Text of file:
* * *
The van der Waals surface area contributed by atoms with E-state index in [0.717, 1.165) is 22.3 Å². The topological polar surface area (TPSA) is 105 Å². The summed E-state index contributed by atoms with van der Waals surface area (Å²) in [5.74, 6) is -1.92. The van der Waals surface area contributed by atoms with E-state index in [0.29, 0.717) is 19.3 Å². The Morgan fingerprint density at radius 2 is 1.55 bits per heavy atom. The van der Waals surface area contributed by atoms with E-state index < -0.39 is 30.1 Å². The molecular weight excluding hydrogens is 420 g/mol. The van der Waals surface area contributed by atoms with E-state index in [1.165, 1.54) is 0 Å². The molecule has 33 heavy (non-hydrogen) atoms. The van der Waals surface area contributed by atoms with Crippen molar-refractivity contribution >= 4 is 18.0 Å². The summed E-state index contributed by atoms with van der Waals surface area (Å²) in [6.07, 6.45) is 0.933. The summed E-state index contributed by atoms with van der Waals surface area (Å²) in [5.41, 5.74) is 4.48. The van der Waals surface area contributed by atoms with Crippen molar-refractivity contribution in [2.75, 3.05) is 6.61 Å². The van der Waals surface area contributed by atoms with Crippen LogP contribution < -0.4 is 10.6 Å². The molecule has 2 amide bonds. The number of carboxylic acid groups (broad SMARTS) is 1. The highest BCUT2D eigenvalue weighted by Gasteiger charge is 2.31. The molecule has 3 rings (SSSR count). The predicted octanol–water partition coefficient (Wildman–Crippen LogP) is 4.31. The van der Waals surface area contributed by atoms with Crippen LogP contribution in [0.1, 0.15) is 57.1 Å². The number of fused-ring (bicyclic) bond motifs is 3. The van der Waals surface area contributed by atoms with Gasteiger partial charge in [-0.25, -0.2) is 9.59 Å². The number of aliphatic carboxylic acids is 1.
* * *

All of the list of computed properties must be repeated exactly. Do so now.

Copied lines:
The van der Waals surface area contributed by atoms with E-state index in [0.717, 1.165) is 22.3 Å². The topological polar surface area (TPSA) is 105 Å². The summed E-state index contributed by atoms with van der Waals surface area (Å²) in [5.74, 6) is -1.92. The van der Waals surface area contributed by atoms with E-state index in [0.29, 0.717) is 19.3 Å². The Morgan fingerprint density at radius 2 is 1.55 bits per heavy atom. The van der Waals surface area contributed by atoms with E-state index < -0.39 is 30.1 Å². The molecular weight excluding hydrogens is 420 g/mol. The van der Waals surface area contributed by atoms with E-state index in [1.165, 1.54) is 0 Å². The molecule has 33 heavy (non-hydrogen) atoms. The van der Waals surface area contributed by atoms with Crippen molar-refractivity contribution >= 4 is 18.0 Å². The summed E-state index contributed by atoms with van der Waals surface area (Å²) in [6.07, 6.45) is 0.933. The summed E-state index contributed by atoms with van der Waals surface area (Å²) in [5.41, 5.74) is 4.48. The van der Waals surface area contributed by atoms with Crippen molar-refractivity contribution in [2.75, 3.05) is 6.61 Å². The van der Waals surface area contributed by atoms with Crippen LogP contribution < -0.4 is 10.6 Å². The molecule has 2 amide bonds. The number of carboxylic acid groups (broad SMARTS) is 1. The highest BCUT2D eigenvalue weighted by Gasteiger charge is 2.31. The molecule has 3 rings (SSSR count). The predicted octanol–water partition coefficient (Wildman–Crippen LogP) is 4.31. The van der Waals surface area contributed by atoms with Crippen LogP contribution in [0.1, 0.15) is 57.1 Å². The number of fused-ring (bicyclic) bond motifs is 3. The van der Waals surface area contributed by atoms with Gasteiger partial charge in [-0.25, -0.2) is 9.59 Å². The number of aliphatic carboxylic acids is 1.